Warning to impending readers of Horizon Storms: Here be Dragons. Avert thy eyes.
The Saga of Seven Suns continues with Horizon Storms, an Aspect (TM) Paperback.
This post does not contain a synopsis. Please feel free to write your own.
Well, Horizon Storms was a mere continuance in Kevin J Anderson's style and plot development. Roamers are marginalized. Hansa is demonized. Peter is glorified. Theron is rasterized. Jess Tamblyn is transformed into a motif of Wental power. Klikiss robots continue to lug DD around everywhere. Robb Brindle is not dead! Beneto (in a move of dubious wisdom and tact) is resurrected. As a golem. Kevin, why? Why?
As always, Anderson continues in his distinctive writing style, which is rather irritating in the way that each sentence always ends of with an unnecessary expansion, or interjected by extraneous outgrowths. Transmuted to a tape recorder, Anderson can be said to ramble. The sheer superfluidity of his prose and the resulting awkwardness in his structuring cause a sort of empty feeling in the reader.
Maybe a small part of the issue can be explained by the fact that that's exactly what Anderson does. He goes off on treks in the mountains, alone, carrying a tape recorder, and rambles storylines into it while he walks.
The phenomenon becomes doubly bad when it comes to passages describing tragedy. The rambling profuseness of his dialogue and the painful lengths that the prose goes in stating tragic events again and again, without any attempt at masking it with poetic window-dressing, coupled with the insuficient graphicity of the said tragedies, turns the tragedy so-called into an unwitting farce that has no emotional impact on the reader. Anderson would have done well with clipped, brusque statements and broken, incomplete sentences, arranged in artfully exquisite fashion to compound agony for agony, graphic detail for graphic detail, instead of the superfluous and precariously arranged prose with not a dose of poetic drapery.
Anderson also likes separating sentences with commas, bringing out their meaning, thinking that this gives a surreal atmosphere, a veritable life, to his sentences, and ending them by trailing off...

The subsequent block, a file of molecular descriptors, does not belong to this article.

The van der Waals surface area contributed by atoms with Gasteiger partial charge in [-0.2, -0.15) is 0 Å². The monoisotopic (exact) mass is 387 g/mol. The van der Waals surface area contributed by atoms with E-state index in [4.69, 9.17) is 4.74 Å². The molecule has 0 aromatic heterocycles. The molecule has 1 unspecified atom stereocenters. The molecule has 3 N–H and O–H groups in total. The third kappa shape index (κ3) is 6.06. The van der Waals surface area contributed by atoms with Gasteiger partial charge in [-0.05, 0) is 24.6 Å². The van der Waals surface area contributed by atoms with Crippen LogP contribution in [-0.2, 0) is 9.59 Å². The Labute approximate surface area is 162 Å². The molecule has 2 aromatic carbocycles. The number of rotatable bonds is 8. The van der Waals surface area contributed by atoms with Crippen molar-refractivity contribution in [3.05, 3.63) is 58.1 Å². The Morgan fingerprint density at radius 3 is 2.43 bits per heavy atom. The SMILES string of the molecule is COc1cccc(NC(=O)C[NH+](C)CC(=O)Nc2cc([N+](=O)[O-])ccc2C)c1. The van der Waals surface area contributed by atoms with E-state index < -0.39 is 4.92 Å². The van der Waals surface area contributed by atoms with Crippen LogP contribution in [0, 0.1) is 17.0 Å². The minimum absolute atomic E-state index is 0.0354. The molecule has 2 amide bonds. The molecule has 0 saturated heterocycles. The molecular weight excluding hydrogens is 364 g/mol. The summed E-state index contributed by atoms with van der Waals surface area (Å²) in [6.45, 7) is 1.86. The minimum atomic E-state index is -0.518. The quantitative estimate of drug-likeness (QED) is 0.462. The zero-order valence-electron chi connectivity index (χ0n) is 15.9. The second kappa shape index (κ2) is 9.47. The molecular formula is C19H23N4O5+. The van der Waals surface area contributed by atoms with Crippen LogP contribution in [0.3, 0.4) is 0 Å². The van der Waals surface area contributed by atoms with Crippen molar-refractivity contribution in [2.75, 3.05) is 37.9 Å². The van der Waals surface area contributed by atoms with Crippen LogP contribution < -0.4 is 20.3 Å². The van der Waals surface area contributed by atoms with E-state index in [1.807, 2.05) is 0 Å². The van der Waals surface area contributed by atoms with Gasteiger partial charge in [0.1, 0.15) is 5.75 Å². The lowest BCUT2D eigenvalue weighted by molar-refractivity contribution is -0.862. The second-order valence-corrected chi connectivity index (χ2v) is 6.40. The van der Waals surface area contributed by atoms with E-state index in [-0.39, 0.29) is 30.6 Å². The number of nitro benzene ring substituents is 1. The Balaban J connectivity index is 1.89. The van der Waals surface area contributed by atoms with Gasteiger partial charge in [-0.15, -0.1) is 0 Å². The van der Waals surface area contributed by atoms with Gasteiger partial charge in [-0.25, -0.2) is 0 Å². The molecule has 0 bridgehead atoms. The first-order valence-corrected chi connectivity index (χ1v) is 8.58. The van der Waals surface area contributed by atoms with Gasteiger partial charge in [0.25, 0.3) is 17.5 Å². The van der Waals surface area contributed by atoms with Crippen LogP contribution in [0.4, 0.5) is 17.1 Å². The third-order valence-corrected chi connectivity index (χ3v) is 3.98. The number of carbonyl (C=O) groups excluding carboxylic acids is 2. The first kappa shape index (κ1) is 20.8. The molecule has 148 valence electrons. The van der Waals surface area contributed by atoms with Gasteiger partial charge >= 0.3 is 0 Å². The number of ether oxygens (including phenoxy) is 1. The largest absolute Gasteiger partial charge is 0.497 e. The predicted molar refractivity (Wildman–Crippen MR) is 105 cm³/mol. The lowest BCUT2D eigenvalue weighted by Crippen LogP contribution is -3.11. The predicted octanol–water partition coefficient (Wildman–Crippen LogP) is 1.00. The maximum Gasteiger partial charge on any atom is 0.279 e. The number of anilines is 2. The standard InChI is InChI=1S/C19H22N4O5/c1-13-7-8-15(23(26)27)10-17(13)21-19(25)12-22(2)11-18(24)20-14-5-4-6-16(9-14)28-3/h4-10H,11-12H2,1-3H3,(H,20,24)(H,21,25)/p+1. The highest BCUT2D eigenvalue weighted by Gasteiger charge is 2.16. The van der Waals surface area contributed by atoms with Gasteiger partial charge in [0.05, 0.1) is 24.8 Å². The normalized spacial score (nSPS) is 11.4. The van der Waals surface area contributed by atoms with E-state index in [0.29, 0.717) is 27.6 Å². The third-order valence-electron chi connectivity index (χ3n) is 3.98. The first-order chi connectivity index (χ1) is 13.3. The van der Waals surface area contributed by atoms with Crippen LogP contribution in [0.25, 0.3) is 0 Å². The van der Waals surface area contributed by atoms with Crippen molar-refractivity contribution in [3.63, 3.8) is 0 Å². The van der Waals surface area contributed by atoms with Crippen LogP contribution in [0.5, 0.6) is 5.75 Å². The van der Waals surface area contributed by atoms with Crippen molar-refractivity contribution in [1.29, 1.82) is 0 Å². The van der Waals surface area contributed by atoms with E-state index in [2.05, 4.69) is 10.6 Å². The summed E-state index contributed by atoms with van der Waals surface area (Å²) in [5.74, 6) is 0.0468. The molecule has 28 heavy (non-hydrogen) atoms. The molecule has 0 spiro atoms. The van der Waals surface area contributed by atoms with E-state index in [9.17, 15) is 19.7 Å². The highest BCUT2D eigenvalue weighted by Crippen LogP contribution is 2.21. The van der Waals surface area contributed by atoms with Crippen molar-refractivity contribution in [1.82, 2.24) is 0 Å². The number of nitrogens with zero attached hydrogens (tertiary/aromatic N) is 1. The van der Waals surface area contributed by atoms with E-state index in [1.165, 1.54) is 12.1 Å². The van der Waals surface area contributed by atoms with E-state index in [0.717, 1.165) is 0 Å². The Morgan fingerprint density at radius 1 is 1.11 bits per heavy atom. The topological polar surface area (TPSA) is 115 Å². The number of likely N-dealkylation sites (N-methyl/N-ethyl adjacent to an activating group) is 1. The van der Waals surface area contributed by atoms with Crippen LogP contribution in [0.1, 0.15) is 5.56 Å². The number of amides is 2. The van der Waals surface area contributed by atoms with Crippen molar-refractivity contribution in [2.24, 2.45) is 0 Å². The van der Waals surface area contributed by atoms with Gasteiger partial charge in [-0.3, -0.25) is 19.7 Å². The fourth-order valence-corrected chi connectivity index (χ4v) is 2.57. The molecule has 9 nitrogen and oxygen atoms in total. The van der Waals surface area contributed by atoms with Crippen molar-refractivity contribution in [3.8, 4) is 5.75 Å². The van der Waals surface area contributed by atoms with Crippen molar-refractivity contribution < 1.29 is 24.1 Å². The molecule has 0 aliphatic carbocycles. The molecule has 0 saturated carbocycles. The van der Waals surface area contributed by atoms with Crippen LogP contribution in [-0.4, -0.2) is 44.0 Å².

Because of this writing style, characters like Celli, Nira, and many Therocs come across as naive and innocent. And the corresponding dialogue is embarrassingly stilted (because it, too, contains elements of extraneity).
"Embarrassed by their gratitide, her newly green skin flushed dark. Nira said, "I'm glad I could do one last thing to help my family before I embark on my great adventure." Or, "His shoulders slumped. "That is who we are, though sometimes it is a difficult thing.""
Those two were extracts from Hidden Empire, where the effects of this style were most pronounced. Thankfully, its less apparent in the following novels.
Anderson's plotting, world-creation and sheer ambition overcome this prediliction. Three books already and Anderson's saga spans epic proportions and has a sense of primal scale. The aliens, modelled after the Elements, are purveyors of an ancient conflict which has destroyed worlds. For a space opera, Anderson has been successful in portraying the historical depth of the Saga of Seven Suns world. This world is carefully crafted, and conceived as a very plausible future scenario with realistic enough economic and political undercurrents. Anderson has a proclivity for making Deus Ex Machinas that work. Faeros at Theroc, for example. And he is not afraid to let his characters die, even if some of them do come back afterward. Like they do in Horizon Storms, much to my chagrin. His plot is a complex tapestry of survival, betrayal, love, and danger, set in a brilliantly realized universe that seethes with new concepts.
If only he could improve that writing style of his, that has plagued all his works, he would truly shine.
"When accosting a wall, be sure to put on our reliable safety vest. The wall does not take lightly to being accosted by unprotected people, whether brick or metal, having the troubling penchant for collecting large amounts of bloodstains and angrily scrawled graffiti."
-Adapted from Joshua